Going to Disneyland
“Spectrum is not a thing, and interference is a myth.”
Few comments will set off those with an interest in spectrum policy like those words.
Spectrum policy devised by the Federal Communications Commission in the United States and similar entities around the world is the great, fascinating debate that will define the future of the communications for public safety and private interests alike.
But the politics and the business interests will be shaped by the emerging technologies, just as business and politics will influence development of those technologies.
And at the heart of these emerging technologies is Software Defined Radio (SDR). Developments surrounding SDR are what give credence to claims that spectrum is not a thing and interference is a myth — if anything does.
Nothing holds more promise for mobility and flexibility in mobile communications than SDR. SDR brings together the possibility of reconfiguration of everything from the air interface parameters of handset and basestation products to customized applications for the user’s terminal, even on the fly.
To skeptics, this is fantasy. So perhaps it is fitting that the gathering of SDR experts will be at Walt Disney World, America’s quintessential fantasyland.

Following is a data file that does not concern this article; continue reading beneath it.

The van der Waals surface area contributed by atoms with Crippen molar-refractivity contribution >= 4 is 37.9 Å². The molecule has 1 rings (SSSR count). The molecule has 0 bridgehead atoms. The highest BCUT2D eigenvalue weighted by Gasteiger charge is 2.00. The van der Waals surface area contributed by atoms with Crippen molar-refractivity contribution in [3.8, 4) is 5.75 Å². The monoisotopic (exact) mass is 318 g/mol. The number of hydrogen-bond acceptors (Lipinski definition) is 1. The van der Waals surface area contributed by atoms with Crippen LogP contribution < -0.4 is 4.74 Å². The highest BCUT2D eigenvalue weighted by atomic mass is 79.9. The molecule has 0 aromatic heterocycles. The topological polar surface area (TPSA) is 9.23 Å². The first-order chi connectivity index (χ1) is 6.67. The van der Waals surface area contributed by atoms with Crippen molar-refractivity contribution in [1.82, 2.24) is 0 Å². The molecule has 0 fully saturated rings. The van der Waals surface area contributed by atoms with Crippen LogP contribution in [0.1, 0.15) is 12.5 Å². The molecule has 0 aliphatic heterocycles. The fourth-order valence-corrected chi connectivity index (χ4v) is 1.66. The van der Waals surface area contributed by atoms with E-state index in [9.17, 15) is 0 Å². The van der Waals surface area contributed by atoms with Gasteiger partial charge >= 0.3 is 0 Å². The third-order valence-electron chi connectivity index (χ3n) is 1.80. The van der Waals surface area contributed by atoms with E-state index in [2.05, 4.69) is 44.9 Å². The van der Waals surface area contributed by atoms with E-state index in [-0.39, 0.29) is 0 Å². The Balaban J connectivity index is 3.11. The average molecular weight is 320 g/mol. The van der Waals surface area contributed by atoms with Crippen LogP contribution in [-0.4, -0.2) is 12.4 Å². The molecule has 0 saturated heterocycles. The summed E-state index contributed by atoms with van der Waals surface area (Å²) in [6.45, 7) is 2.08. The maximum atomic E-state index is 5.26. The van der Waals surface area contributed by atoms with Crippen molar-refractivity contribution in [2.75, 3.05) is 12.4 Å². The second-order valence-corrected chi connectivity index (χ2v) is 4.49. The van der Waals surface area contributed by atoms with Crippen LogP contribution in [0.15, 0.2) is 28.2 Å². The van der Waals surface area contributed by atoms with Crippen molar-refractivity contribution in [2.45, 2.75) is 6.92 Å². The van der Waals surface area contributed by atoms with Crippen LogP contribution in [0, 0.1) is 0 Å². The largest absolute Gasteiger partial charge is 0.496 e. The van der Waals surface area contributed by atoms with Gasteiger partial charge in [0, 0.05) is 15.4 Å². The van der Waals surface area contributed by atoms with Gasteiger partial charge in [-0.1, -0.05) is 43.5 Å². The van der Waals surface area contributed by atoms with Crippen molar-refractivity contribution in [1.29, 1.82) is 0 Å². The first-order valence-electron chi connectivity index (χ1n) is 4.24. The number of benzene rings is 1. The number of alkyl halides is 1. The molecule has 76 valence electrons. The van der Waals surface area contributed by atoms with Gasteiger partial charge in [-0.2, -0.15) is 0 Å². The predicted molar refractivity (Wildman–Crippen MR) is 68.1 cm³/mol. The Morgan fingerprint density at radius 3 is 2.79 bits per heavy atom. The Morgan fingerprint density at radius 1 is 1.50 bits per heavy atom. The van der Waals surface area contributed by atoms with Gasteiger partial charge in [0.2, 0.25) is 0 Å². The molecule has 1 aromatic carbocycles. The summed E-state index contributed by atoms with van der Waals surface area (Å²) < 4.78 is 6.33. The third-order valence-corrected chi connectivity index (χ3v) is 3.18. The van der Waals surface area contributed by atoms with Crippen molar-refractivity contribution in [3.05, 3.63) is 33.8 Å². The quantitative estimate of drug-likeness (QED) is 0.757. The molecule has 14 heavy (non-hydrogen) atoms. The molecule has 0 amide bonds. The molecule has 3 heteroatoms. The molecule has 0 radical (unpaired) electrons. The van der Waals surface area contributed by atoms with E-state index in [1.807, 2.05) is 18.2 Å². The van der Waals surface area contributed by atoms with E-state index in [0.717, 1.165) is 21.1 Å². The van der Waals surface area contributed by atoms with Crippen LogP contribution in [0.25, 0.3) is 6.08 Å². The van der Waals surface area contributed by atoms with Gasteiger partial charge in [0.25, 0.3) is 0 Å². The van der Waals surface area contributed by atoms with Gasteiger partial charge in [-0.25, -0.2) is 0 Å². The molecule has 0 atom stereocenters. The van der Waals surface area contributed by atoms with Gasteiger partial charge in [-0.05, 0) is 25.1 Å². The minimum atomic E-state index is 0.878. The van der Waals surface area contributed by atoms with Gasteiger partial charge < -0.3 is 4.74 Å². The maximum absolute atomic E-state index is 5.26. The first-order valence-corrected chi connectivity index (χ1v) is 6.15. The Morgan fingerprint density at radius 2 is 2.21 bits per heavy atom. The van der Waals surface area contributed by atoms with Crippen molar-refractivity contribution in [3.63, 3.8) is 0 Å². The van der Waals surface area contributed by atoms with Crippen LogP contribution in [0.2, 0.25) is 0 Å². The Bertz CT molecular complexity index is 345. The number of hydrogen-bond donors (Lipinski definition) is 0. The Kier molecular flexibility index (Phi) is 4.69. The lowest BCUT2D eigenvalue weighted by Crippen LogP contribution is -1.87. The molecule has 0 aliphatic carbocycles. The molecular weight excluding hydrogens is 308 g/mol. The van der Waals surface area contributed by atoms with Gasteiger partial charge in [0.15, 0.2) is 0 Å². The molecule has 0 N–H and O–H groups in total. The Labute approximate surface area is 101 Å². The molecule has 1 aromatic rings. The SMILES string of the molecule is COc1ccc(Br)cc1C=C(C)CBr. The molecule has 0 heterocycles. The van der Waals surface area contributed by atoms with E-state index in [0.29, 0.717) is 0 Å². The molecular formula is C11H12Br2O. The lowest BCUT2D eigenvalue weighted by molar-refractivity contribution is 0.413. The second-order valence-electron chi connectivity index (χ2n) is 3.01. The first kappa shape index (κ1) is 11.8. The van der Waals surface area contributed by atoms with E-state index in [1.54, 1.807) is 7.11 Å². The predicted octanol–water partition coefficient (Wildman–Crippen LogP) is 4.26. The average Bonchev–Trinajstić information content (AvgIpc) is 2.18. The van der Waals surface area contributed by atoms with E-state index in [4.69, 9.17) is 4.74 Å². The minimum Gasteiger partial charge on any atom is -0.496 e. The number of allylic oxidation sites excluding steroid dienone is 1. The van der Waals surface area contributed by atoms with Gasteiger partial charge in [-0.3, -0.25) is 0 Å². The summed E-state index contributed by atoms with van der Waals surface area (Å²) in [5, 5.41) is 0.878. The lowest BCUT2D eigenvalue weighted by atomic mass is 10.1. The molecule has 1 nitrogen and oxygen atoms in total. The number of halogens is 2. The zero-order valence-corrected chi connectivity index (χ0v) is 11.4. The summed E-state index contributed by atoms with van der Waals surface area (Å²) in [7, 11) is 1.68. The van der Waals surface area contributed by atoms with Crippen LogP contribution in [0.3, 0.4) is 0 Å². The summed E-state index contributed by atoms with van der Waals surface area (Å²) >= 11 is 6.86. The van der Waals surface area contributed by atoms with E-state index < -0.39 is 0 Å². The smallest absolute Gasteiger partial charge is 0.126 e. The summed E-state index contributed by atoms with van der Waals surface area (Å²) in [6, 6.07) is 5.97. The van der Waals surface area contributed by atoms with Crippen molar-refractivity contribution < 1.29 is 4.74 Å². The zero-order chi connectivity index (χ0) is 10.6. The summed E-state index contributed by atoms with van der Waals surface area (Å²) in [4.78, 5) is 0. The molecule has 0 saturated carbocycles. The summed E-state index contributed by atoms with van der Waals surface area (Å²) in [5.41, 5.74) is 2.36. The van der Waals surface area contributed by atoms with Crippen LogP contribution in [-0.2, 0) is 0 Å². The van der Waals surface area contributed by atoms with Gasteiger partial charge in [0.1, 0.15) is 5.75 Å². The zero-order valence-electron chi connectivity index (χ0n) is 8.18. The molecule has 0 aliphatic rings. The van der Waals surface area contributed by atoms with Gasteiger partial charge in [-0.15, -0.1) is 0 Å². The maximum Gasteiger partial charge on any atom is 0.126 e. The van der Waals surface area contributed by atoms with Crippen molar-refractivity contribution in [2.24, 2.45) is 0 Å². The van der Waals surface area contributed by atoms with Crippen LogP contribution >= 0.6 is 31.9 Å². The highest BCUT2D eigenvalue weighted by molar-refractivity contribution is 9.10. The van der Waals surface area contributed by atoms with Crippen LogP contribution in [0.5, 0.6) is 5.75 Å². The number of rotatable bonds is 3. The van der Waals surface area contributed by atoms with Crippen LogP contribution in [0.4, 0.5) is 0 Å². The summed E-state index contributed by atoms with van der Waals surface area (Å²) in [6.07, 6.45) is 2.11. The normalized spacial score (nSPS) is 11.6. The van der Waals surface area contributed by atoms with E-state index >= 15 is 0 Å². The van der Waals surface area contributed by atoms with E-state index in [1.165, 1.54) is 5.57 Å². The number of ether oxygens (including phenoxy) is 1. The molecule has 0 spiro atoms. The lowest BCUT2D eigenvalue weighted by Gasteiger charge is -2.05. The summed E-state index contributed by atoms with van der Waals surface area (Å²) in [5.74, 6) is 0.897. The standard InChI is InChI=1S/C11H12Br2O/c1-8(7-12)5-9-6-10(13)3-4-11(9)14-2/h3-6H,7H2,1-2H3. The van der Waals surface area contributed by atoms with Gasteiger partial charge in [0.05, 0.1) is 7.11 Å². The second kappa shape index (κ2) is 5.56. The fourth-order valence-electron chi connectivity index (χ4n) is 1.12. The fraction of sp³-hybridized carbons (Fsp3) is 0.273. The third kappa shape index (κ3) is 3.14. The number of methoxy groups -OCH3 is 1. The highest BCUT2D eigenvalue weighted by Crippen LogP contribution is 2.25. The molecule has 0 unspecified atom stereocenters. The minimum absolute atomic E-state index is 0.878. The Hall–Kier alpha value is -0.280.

SDR ’03, the annual Software Defined Radio technical conference and product exposition is Nov. 17-19 at Disney Contemporary Resort in Orlando, Fla.
The event is coordinated by the SDR Forum (www.sdrforum.org) and MRT is a media affiliate of the Forum.
The Forum is an international, 100-plus member association dedicated to the development and deployment of SDR technologies.
More than 300 attended last year’s event. More attendees are expected this year.
While some may see fantasy in the grander claims for SDR, the reality is that SDR base stations have been available for a couple of years. The technology is in wide use in military applications, is beginning to make testing inroads in public safety and is at the top of the list for technologies to watch for regulators and innovators.
SDR ’03 keynote speakers are Jorge M. Pereira, Ph.D., scientific officer with the European Commission and Ivo Bolsens, Ph.D., vice president and chief technology officer with Xilinx
More than 80 technical papers, tutorials and workshops on topics such as cognitive radio, regulatory issues, FPGA signal processing, security, adaptive computing, network and protocol architectures, spectrum management, and so on will be presented.
So Walt Disney World, or at least the Disney Contemporary Resort, might be the very place to sort fact from fantasy.
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